Canadian Online Discount Brokerage Pricing Review & Comparison – Overview of Options Commission Pricing

Table of Contents:

  1. Introduction
  2. Overview of Common Account Types & CIPF Membership
  3. Commission Fees and Funding Requirements
  4. Overview of Registered Accounts – Fees and Funding Requirements
  5. Overview of Mobile Trading Enabled Sites
  6. Overview of Options Commission Pricing
  7. Conclusion

Last Updated: January 2015

Overview of Options Trading Commission Pricing
In this section we compare the commissions and fees associated with options trading.  Trading in options is generally for more advanced investors for many reasons one of which is that there are many more complex transactions that can take place using options contracts.    If you would like to learn more about options trading, we highly recommend you visit the Options Industry Council (OIC) website here.

While all Canadian discount brokerages offer options trading capabilities, the pricing between brokerages varies substantially.  In addition, options commission pricing is also very complicated compared to equity (stock) trading commission pricing.

All the discount brokerages charge commissions for options trading on a “per contract” basis, meaning they charge commissions based on how many options contracts are purchased.   The fee that is charged per contract can be a fixed dollar amount, or the fee can vary depending on the price of the option itself.  Some discount brokerages also charge a fixed commission amount (what we refer to as a “base commission fee”) per options trade regardless of how many contracts are purchased, whereas other discount brokerages will not have a base commission fee, but instead have a minimum charge per trade. Be aware that while most discount brokerages have the same pricing for US or Canadian options commissions, certain brokerages have different per contract pricing depending on whether the option is Canadian or American.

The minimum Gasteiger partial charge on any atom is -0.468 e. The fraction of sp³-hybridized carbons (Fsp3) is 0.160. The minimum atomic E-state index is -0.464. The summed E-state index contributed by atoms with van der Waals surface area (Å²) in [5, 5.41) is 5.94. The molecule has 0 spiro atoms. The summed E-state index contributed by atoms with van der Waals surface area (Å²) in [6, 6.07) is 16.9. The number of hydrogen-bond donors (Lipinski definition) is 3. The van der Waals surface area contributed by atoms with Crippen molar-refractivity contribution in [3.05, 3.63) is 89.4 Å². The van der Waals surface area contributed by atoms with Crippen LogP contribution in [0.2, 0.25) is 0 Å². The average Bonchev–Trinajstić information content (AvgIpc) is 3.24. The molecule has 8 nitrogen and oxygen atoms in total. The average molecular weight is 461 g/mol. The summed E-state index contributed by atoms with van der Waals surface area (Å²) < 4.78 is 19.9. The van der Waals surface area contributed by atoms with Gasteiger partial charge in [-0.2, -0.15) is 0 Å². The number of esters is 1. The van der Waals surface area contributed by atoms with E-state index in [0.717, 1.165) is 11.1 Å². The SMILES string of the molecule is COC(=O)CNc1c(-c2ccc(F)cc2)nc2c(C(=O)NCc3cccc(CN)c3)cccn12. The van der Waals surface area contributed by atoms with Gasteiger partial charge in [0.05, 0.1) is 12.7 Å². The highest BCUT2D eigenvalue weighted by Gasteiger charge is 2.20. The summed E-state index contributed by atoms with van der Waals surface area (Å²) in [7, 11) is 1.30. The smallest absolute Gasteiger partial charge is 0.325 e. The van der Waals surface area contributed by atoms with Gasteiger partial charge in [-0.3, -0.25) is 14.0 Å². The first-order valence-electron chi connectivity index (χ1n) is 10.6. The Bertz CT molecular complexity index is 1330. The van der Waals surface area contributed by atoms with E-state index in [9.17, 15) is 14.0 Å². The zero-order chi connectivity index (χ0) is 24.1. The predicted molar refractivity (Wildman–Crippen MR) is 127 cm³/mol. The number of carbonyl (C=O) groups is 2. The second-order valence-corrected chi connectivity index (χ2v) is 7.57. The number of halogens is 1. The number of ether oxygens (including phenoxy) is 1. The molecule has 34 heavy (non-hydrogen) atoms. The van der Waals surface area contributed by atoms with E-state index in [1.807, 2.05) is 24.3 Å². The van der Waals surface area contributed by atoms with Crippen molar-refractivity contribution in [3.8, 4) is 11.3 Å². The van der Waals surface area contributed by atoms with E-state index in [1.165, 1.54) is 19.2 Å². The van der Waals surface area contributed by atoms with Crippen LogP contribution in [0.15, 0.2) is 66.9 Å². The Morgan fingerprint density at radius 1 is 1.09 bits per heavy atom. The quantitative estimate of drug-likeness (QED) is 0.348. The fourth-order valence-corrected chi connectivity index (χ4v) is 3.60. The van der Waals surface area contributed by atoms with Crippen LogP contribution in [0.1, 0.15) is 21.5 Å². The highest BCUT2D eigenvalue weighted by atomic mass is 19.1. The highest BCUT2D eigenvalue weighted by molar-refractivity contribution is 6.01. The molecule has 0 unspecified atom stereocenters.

In addition to commission fees for buying or selling options contracts, Canadian discount brokerages also charge fees for exercising or being assigned an options contract. In our pricing table, we are assuming the underlying instrument of the option contract is a stock.  Exercise/assignment pricing is a bit more complex than options commission pricing because the exercise/assignment usually involves the purchase/sale of an amount of stocks.  The price you pay for exercise/assignment can be a simple flat fee, or there can be variable pricing that depends on your trading activity level, the price of the stock at the time of exercise/assignment, the number of shares involved or a combination of these.

CompanyStandard Rate Base Commission PriceStandard Rate Per Contract Standard Rate Minimum Charge per TransactionActive Rate Base Commission PriceActive Rate Per Contract Active Rate Minimum Charge per TransactionOptions Assignments & ExercisesMinimum Activity/Balance For Best Pricing
$9.95$1.25N/A$9.95$1.25N/AStandard/Active: $43 (min) [final fee varies according to stock price as outlined on standard equity commission schedule]N/A
$6.95$1.25N/A$4.95$1.25N/AStandard: $6.95
Active: $4.95
150+ trades per quarter
$8.88$1.25 N/A$8.88$1.25N/A$43.00 (min) + web rateN/A
Classic: n/a
Direct: n/a
Classic: $1.25
Direct: $1.25
Classic: $8.75
Direct: $8.75
$9.88$1.25N/A$6.88$1.25N/AStandard/Active: $43.00 (min) [final fee varies according to stock price as outlined in telephone equity commission schedule]100+ trades/quarter or >$500,000 balance in combined personal deposits at HSBC
N/A[USD] $0.25 - $0.70 [depending on option price]
[CAD] $1.50
[USD] $1.00
[CAD] $1.50